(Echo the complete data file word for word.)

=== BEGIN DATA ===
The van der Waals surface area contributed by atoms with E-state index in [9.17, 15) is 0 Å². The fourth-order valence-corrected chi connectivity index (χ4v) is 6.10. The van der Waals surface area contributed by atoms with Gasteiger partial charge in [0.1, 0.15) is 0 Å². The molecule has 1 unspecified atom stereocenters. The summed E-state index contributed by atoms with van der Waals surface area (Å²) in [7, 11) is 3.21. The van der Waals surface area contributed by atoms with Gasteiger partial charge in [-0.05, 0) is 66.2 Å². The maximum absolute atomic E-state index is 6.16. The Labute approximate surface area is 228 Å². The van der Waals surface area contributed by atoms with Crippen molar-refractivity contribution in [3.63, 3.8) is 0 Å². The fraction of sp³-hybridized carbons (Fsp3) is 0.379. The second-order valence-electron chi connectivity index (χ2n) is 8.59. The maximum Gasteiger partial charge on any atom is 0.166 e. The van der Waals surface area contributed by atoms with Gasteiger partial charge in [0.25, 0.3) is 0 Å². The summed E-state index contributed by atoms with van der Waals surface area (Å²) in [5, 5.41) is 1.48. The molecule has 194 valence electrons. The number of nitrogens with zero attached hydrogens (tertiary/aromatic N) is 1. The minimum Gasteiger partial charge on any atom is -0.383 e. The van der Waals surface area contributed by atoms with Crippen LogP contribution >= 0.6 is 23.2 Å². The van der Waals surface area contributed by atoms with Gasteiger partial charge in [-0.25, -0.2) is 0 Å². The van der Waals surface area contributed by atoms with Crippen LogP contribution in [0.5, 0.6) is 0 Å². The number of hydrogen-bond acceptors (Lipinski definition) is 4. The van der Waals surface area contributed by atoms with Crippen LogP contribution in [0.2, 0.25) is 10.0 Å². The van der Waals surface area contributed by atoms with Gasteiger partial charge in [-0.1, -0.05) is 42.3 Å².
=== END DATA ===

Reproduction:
The van der Waals surface area contributed by atoms with E-state index in [9.17, 15) is 0 Å². The fourth-order valence-corrected chi connectivity index (χ4v) is 6.10. The van der Waals surface area contributed by atoms with Gasteiger partial charge in [0.1, 0.15) is 0 Å². The molecule has 1 unspecified atom stereocenters. The summed E-state index contributed by atoms with van der Waals surface area (Å²) in [7, 11) is 3.21. The van der Waals surface area contributed by atoms with Gasteiger partial charge in [-0.05, 0) is 66.2 Å². The maximum absolute atomic E-state index is 6.16. The Labute approximate surface area is 228 Å². The van der Waals surface area contributed by atoms with Crippen molar-refractivity contribution in [3.63, 3.8) is 0 Å². The fraction of sp³-hybridized carbons (Fsp3) is 0.379. The second-order valence-electron chi connectivity index (χ2n) is 8.59. The maximum Gasteiger partial charge on any atom is 0.166 e. The van der Waals surface area contributed by atoms with Gasteiger partial charge in [0.25, 0.3) is 0 Å². The summed E-state index contributed by atoms with van der Waals surface area (Å²) in [5, 5.41) is 1.48. The molecule has 194 valence electrons. The number of nitrogens with zero attached hydrogens (tertiary/aromatic N) is 1. The minimum Gasteiger partial charge on any atom is -0.383 e. The van der Waals surface area contributed by atoms with Crippen LogP contribution >= 0.6 is 23.2 Å². The van der Waals surface area contributed by atoms with Gasteiger partial charge in [-0.25, -0.2) is 0 Å². The van der Waals surface area contributed by atoms with Crippen LogP contribution in [0.5, 0.6) is 0 Å². The number of hydrogen-bond acceptors (Lipinski definition) is 4. The van der Waals surface area contributed by atoms with Crippen LogP contribution in [0.2, 0.25) is 10.0 Å². The van der Waals surface area contributed by atoms with Gasteiger partial charge in [-0.1, -0.05) is 42.3 Å².